The FTA between the Government of Ukraine and the Government of Montenegro was signed in Kyiv on 18 November 2011, ratified by Ukraine in Act No. 5445-VI of 16 October 2012 and became effective on 1 January 2013. The agreement covers trade in goods and services and dispute settlement. Under the terms of the agreement, imports from Montenegro are duty-free. Therefore, with a view to preventing potential negative consequences for its economy, Ukraine excluded a number of groups of sensitive agricultural goods from the free trade regime. In addition, Ukraine’s right to apply export duties according to obligations under World Trade Organization (WTO) rules has been maintained.

The FTA between North Macedonia and Ukraine was signed in Skopje on 18 January 2001 and ratified by Ukraine in Act No. 2599-III of 5 July 2001. The agreement covers the removal of trade restrictions on industrial and agricultural goods, establishing conditions for fair competition in trade and investment promotion and providing for the development of joint investment projects, the protection of intellectual property and cooperation between the parties in the markets of third countries.

These FTAs promote the free movement of goods and services between the countries concerned, which contributes to attracting investment, reducing import costs, expanding domestic production and infrastructure, promoting exchanges of experience and technology, creating employment, increasing tax and duty revenues and strengthening intergovernmental relations.

The Association Agreement between Ukraine, on the one side, and the European Union, European Atomic Energy Community and their member states, on the other side (signed on 21 March 2014 and 27 June 2014, entered into force on 01 September 2017).

This is a comprehensive trade agreement aiming to reduce and to remove tariffs imposed by its parties on goods, to liberalize access to the service market as well as to adjust the Ukrainian business rules and regulations to the EU rules and regulations to ensure the free movement of goods and services between the two parties and the mutual non-discriminatory treatment of companies, goods and services in Ukraine and in the EU.

More details are available under the link.

The Free Trade Agreement between Ukraine and Canada (CUFTA) was signed on 11 July 2016 and entered into force on 01 August 2017. In accordance with the CUFTA, Canada abolished 98% of its duties on Ukrainian goods. Ukraine enjoys a 0% duty for exporting some of its agricultural goods to Canada, but it shall observe quotas set for them.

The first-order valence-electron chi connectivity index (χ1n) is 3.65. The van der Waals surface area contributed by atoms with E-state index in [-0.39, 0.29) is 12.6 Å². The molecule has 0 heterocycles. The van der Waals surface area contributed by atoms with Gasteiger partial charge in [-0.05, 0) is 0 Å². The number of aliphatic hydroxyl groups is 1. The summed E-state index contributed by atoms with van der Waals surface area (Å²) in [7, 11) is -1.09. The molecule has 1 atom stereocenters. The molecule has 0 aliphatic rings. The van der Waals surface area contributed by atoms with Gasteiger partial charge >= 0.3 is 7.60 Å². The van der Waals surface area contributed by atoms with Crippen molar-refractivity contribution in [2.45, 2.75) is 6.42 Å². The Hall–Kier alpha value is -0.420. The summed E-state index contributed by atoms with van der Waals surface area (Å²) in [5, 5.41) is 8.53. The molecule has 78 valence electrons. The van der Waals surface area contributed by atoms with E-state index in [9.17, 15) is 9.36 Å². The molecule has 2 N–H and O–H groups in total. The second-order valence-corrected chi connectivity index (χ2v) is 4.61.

Ukraine, on its side, abolished its duties for 72% of Canadian goods. Import duties for agricultural and industrial goods from Canada were abolished as well; however, transition periods equal to 3, 5 and 7 years were agreed for that. Also, Ukraine set quotas for the import of frozen pork meat and pork lard from Canada.

Ukraine and Canada are now working to extend the Agreement to the service sector and investments.

On 21 January 2019, Ukraine and Israel signed their Free Trade Agreement.

In July 2019, the Verkhovna Rada ratified the Free Trade Agreement with Israel, in August the President of Ukraine signed the law ratifying this Agreement. The Free-Trade Agreement with Israel entered into force on 01 January 2021 in accordance with the Law of Ukraine «On the Ratification of the Free-Trade Agreement between the Cabinet of Ministers of Ukraine and the Government of the State of Israel». The Free-Trade Agreement allows to export agricultural products and industrial goods, products of chemical and light industry as well as construction materials and electronic equipment to Israel under a simplified procedure.

On 01 January 2021, the zero-rate import duty was implemented for the following groups of goods:

  • agricultural products: fish, fish filet, plant oils, canned and prepared vegetables;
  • industrial goods: medicines, perfumery and cosmetics;
  • chemical and light industry products, paper products, fertilizers;
  • construction materials, household appliances, vehicles, electronic devices;
  • subject to tariff quotas: poultry meat, prepared poultry meat products, diary products, ice cream, sunflower oil, eggs, honey, wheat, bread, sparkling wines, grape wines.

Within the next 3-5-7 years, it is planned to implement the Agreement in phases and to extend the zero-rate duty to other groups of goods. According to the Agreement, the regulations of the Pan-Euro-Mediterranean Convention shall be applied to determine the origin of goods.

Ukrainian manufacturers will be able to import raw materials and other materials from Israel, process them in Ukraine and export finished goods to the EU under the preferential or zero-rate duty.

Work is also in progress to sign the Free Trade Agreement between Ukraine and Turkey.